The address can be anything: your home address, a post office box, etc., but it must be accessible 24 hours per day via postal mail and fax machine. You can hire an individual or business to act as your registered agent; many law firms offer this service at no charge as part of their standard contract packages with clients. Just make sure they’re available before you sign on!

Registered agents are not required in all states—it varies by state—and if yours doesn’t require one then there will be no issue here at all. The main thing when hiring someone is knowing where they’re located so that notices can reach them quickly and efficiently should anything arise that needs attention from the company itself (like lawsuits).

File articles of organization

The next step is filing articles of organization. In Maine, this is a public record. The articles of organization must include:

  • The name and address of the business
  • Its registered agent
  • Its principal office (and mailing address if it’s different from its physical location)

Get an employer identification number from the IRS.

  • You’ll need an employer identification number (EIN) to form a company in Maine. The IRS issues EINs for sole proprietorships and corporations, so if you’re setting up a partnership or non-profit organization, you’ll have to apply for one of those separately.
  • To get an EIN from the IRS:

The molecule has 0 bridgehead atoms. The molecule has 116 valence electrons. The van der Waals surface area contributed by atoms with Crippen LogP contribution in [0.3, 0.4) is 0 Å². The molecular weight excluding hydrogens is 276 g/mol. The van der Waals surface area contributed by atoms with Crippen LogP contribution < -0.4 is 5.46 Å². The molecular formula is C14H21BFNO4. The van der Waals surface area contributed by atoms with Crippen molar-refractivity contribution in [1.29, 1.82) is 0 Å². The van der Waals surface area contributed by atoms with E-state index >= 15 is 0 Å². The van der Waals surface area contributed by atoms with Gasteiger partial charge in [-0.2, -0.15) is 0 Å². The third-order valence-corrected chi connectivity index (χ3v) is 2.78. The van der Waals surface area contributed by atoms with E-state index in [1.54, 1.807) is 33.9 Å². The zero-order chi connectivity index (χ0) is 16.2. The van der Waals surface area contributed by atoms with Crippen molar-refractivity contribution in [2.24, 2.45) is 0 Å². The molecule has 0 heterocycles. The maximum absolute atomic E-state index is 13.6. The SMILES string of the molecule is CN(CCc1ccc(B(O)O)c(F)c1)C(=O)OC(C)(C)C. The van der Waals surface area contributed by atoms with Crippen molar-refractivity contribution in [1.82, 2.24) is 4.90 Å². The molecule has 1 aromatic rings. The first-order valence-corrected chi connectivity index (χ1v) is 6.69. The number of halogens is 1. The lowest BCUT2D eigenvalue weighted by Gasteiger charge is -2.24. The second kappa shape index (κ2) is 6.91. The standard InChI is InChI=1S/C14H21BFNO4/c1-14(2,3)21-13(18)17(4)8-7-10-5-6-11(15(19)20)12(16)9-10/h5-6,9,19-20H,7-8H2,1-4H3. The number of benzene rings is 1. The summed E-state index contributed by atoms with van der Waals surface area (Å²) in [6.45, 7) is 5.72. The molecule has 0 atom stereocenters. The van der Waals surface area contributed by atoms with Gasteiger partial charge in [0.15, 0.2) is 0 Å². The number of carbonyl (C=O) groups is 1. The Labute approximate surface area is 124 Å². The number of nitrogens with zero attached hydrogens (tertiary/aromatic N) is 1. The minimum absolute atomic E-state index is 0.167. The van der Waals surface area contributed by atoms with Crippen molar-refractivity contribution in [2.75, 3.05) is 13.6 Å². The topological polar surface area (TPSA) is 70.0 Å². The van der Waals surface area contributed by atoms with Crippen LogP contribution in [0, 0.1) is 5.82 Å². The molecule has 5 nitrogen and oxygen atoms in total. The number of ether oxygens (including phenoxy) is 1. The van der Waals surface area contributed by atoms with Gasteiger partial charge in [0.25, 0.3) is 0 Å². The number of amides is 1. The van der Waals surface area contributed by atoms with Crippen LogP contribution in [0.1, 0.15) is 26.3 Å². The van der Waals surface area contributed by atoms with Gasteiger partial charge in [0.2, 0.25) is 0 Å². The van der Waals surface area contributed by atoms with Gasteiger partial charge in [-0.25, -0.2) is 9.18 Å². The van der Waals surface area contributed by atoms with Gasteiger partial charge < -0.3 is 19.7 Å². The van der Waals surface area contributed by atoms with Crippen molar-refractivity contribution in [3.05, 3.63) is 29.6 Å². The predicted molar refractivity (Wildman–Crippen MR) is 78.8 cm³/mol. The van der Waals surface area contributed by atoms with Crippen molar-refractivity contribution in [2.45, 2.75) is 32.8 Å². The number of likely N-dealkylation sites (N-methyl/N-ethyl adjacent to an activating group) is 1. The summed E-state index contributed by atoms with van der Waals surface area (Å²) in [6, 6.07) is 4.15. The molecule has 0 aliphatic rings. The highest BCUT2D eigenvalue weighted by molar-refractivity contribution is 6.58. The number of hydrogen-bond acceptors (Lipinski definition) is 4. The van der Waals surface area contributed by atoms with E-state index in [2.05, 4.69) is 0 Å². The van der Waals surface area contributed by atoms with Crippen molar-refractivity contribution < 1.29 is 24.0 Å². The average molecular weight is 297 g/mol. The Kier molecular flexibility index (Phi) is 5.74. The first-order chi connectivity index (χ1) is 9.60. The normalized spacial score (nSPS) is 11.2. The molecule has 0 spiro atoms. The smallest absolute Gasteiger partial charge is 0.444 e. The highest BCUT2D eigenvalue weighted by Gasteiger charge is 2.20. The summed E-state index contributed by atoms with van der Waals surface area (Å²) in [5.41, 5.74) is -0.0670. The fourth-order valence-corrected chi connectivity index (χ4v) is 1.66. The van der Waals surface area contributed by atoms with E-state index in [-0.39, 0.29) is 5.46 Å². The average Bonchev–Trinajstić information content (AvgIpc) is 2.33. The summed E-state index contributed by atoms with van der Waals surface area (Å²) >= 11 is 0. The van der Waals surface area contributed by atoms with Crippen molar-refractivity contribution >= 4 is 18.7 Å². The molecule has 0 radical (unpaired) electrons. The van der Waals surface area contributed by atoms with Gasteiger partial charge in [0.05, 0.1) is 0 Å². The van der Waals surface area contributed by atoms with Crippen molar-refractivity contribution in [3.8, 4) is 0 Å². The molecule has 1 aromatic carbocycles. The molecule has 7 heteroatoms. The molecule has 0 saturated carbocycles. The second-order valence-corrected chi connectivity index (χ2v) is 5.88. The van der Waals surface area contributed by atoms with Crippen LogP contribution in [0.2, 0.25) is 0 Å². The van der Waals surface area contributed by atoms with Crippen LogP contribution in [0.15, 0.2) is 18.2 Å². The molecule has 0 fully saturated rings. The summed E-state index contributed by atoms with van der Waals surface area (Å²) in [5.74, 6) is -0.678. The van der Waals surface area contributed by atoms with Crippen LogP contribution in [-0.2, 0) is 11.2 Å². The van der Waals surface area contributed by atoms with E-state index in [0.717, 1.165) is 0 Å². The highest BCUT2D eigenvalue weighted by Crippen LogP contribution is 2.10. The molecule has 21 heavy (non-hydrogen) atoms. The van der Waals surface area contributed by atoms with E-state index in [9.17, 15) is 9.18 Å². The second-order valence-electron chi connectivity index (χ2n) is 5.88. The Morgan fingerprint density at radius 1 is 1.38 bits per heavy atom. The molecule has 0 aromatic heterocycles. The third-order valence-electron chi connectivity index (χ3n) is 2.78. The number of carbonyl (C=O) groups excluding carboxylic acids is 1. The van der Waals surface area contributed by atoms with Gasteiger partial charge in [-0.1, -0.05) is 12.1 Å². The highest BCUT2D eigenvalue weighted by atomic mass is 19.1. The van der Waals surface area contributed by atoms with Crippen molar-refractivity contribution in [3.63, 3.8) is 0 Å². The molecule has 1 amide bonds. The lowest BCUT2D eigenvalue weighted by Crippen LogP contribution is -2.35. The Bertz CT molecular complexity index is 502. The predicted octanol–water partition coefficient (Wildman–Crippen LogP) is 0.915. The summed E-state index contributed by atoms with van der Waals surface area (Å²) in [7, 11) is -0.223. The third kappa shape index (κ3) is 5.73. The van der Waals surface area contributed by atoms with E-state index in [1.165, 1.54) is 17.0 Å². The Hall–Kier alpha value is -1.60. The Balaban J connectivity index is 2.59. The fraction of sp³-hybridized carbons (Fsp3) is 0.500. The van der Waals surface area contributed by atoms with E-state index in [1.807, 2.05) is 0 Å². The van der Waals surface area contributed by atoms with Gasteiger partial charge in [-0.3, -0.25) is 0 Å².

1. Go to their website at
  2. Fill out the information as required on this page and submit it
  3. Wait for about 10 days until you receive your new EIN by mail

File the appropriate tax forms.

You must file the appropriate tax forms. This means you will have to pay taxes on the profits of your business, as well as pay for any employees you hire. You can find information about filing taxes on the IRS website and the Maine Department of Labor website.

Follow state-specific rules and regulations for business conduct.

  • Follow state-specific rules and regulations for business conduct. While Maine doesn’t have as many laws governing small businesses as do larger states, it does have some rules you must follow. For example, you’ll need to register your company with the state and file tax returns. You should also keep records of all financial transactions and obtain a local business license if necessary (you can learn more about this in the next section).
  • Get the right legal structure for your company. In addition to determining which type of entity would best suit your needs (see below), Maine has specific legal requirements regarding how different types of companies are organized. For example, corporations must have at least one shareholder who owns 100 percent of shares; partnerships require two or more partners owning equal interests in a firm; limited liability companies may be managed by members or managers; and limited liability partnerships must have at least two partners with equal ownership stakes in order to be recognized under state law.


To form a company in Maine, you must:

  • Register your business name and get a registered agent.
  • File your articles of organization with the Maine Secretary of State.


At the end of the day, forming a company can be a complicated process. But by following these steps and consulting with professionals when necessary, you will be on your way to doing business in Maine soon enough!